The campgrounds along the Merced River have reopened and I recommend that you contact BLM for the most up to date information.
There are three developed BLM campgrounds along the Merced River between Briceburg and Bagby. The campgrounds are accessed by crossing the suspension bridge just past the Briceburg Visitor Center and heading down river along the unpaved Briceburg River Road (old Yosemite Valley Railroad Grade).
McCabe Flat – 2.3 miles downstream from Briceburg
Willow Placer – 3.6 miles downstream from Briceburg
Railroad Flat – 4.5 miles downstream from Briceburg
North Fork Primitive Camp – 2.5 miles downstream from Railroad Flat Campground
Cable Rock Day Use Site – 1.4 miles downstream from Briceburg
Briceburg Day Use/Put-in – Hwy 140 at Merced River, 12 miles east of Mariposa
Dog Hike? Yes
I did not bring Sally or Fannie on this hike but Sally has hiked along the Merced River before. There are some places where you can get your dog down to the river for a drink but be very careful because that river can run fast and cold. One slip into the river could be disastrous and deadly. Also when the weather warms up, the rattlesnakes are out and about. And those rattlesnakes are out now! Dog rules in this area include the following:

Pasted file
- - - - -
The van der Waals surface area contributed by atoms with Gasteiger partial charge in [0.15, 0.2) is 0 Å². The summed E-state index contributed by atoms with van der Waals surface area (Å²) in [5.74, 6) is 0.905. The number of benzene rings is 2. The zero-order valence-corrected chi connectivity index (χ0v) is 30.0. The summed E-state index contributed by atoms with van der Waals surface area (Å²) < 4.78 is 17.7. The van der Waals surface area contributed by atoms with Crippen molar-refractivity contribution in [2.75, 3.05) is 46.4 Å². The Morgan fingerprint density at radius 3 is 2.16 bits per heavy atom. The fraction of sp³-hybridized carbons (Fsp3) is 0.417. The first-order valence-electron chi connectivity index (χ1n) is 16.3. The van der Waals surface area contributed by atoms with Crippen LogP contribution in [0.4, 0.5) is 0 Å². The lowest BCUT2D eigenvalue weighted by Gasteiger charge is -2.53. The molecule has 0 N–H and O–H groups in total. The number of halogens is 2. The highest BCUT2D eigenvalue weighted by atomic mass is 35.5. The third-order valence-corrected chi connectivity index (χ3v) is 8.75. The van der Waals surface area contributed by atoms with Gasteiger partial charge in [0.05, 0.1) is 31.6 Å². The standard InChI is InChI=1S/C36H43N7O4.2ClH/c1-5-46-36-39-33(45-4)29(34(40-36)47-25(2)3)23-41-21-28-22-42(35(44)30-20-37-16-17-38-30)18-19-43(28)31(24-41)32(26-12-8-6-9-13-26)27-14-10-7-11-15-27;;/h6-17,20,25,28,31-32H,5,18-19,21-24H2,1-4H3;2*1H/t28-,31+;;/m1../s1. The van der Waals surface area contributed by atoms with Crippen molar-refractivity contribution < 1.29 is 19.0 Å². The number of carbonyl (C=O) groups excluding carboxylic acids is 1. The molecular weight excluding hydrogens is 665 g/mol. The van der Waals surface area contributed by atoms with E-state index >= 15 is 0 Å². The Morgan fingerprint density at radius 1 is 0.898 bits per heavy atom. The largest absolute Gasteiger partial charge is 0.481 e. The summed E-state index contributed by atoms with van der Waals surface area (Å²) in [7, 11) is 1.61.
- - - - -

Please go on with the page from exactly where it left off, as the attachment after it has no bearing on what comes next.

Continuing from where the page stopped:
- Dogs must be on leash at all times.
- No dogs allowed at McCabe Flat swimming beach.
What is a Doarama? It is a video playback of the GPS track overlaid on a 3 dimensional interactive map. If you “grab” the map, you can tilt it or spin it and look at it from different viewing angles. With the rabbit and turtle buttons, you can also speed it up, slow it down or pause it.
Maps and Profile:
This trail is fairly level with only 214′ difference between the lowest and highest points, but there are plenty of small ups and downs that add up to have a larger total ascent on the hike. CALTOPO has some free options for mapping and here is a link to my hike this week: CALTOPO: Hiking From Briceburg Downriver On The Merced River Trail
Johnston, Hank, Railroads of Yosemite Valley (Yosemite National Park, Yosemite Association, 1995)
Prior Blogs in This Area: